Fuel for Thought
How Do Hydrogen Fuel Cells Work?
Nov 18 2021
After so many successes in recent weeks, it feels like there is electricity in the air at COP26 – and on the minds of its attendees. All throughout the exhibition floors and lecture theatres, the prospects of fully-electric transport are being considered and displayed. But among the myriad questions that all of these speeches and showcases raise, one is unavoidable: how are we going to cleanly and efficiently generate all of this electricity?
Many, including Tesla, Inc. CEO Elon Musk, have been evangelical about the potentials of lithium batteries, pouring millions into mining and manufacturing operations in hopes of mastering this scarce resource. But a persistent, long-standing fringe have a different obsession. And this time, they’re after the most abundant element in the universe.
What’s the Big Idea?
In recent years, hydrogen fuel cells have proven immensely scalable and have come to be used in growing numbers of planes, trains and automobiles (if you’d like more information on this, take a look at our articles on each of these developments). For many, however, these fuel cells remain misunderstood, causing a great deal of hesitation in up-take.
Perhaps, then, it is worth going back to basics and learning the secrets of this simple but potentially world-changing technology. So, let’s start at the beginning: what’s a fuel cell?
Well, the simple answer is that it’s a particular type of component on an electrical circuit which uses a chemical reaction to produce an electrical current. It’s not a battery, which stores all that it needs internally and thus, runs out. Instead, a fuel cell receives material from outside for its chemical reaction, so it doesn’t – in principle – need to be replaced.
Now, chemical reactions are complicated, to say the least, but the basic facts in the case of fuel cells are relatively intuitive. Firstly, you have your fuel, the reactants whose electrons will produce a current in the circuit – in the case of a hydrogen fuel cell, these are hydrogen (H2) and oxygen (O2). Then, you’ve got your electrodes – two per cell, to be exact – which rob your reactants of electrons and pump them into and out of the circuit. In a hydrogen fuel cell, hydrogen enters the cell at an electrode which maintains a positive charge, thereby attracting to itself the hydrogen’s electrons and repelling its protons. The opposite happens to oxygen, which meets the cell where the electrode is negatively charged, as its electrons are repelled, and protons attracted. These repelled electrons are then pulled through the circuit towards the positively-charged electrode - it is this movement, from cathode (the negatively-charged electrode) to anode (the positively-charged electrode), which constitutes the circuit’s electrical current.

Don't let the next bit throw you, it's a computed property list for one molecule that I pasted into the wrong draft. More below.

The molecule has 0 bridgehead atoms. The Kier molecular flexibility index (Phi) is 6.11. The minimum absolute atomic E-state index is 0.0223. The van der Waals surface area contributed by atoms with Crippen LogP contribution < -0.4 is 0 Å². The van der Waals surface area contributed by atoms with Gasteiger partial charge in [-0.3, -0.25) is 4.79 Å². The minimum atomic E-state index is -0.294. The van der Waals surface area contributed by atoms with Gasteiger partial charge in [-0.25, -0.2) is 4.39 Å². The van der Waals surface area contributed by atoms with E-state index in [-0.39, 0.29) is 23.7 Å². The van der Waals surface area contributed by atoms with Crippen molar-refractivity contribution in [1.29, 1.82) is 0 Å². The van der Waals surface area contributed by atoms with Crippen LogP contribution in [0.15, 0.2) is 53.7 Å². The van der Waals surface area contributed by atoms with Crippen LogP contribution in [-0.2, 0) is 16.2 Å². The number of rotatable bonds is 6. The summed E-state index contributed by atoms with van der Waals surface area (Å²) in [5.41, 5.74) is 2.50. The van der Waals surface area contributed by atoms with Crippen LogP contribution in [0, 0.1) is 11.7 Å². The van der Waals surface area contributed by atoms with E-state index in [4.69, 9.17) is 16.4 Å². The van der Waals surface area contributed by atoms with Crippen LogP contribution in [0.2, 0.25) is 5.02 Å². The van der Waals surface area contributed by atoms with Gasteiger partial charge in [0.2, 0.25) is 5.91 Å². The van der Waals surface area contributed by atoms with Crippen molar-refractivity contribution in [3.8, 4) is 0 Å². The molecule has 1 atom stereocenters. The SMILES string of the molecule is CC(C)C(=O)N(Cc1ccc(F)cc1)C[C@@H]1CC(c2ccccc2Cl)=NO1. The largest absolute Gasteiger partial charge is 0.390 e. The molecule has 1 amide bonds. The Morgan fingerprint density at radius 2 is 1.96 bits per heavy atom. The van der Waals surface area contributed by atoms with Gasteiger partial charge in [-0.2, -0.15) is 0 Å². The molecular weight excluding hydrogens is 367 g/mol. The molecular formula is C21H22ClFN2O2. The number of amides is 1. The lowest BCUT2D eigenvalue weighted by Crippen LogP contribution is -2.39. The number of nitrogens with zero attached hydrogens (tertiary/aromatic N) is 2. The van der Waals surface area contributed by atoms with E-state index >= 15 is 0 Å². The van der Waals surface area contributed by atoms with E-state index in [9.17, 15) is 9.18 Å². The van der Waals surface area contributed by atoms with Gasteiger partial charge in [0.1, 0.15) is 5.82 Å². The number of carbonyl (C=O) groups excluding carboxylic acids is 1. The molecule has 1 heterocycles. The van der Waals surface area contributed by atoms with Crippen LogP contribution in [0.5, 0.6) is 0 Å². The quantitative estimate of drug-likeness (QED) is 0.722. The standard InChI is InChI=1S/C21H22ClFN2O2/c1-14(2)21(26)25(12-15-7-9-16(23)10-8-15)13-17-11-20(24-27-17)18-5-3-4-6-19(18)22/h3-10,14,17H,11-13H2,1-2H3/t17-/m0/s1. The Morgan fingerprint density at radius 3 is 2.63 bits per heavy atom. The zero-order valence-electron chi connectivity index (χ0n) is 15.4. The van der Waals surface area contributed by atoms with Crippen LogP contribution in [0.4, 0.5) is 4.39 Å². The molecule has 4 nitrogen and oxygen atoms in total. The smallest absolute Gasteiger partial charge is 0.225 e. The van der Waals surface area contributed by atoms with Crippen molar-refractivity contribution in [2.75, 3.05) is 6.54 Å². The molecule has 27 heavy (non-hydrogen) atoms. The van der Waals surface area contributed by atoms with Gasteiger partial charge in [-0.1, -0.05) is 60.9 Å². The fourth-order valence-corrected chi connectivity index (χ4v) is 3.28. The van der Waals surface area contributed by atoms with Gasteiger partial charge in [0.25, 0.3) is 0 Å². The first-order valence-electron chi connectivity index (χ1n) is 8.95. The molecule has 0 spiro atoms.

And last but certainly not least, you have your electrolyte solution in which your electrodes are submerged. It is by means of this solution that your electron-less hydrogen atoms move from cathode to anode, there to become water (H2O) with oxygen. Indeed, that’s the kicker: the singular chemical by-product of a hydrogen fuel cell is water. Not carbon dioxide, not methane – just water.
From these humble beginnings, hydrogen fuel cells get more complicated and more targeted in their application. But they retain these basic principles, which ensure that they are not only totally emission-free, but convenient and almost limitless in capacity. For just a taste of where hydrogen fuel cells might take us, take a look at the studies collated below and read through our article on What is Sustainable Aviation Fuel (SAF)?
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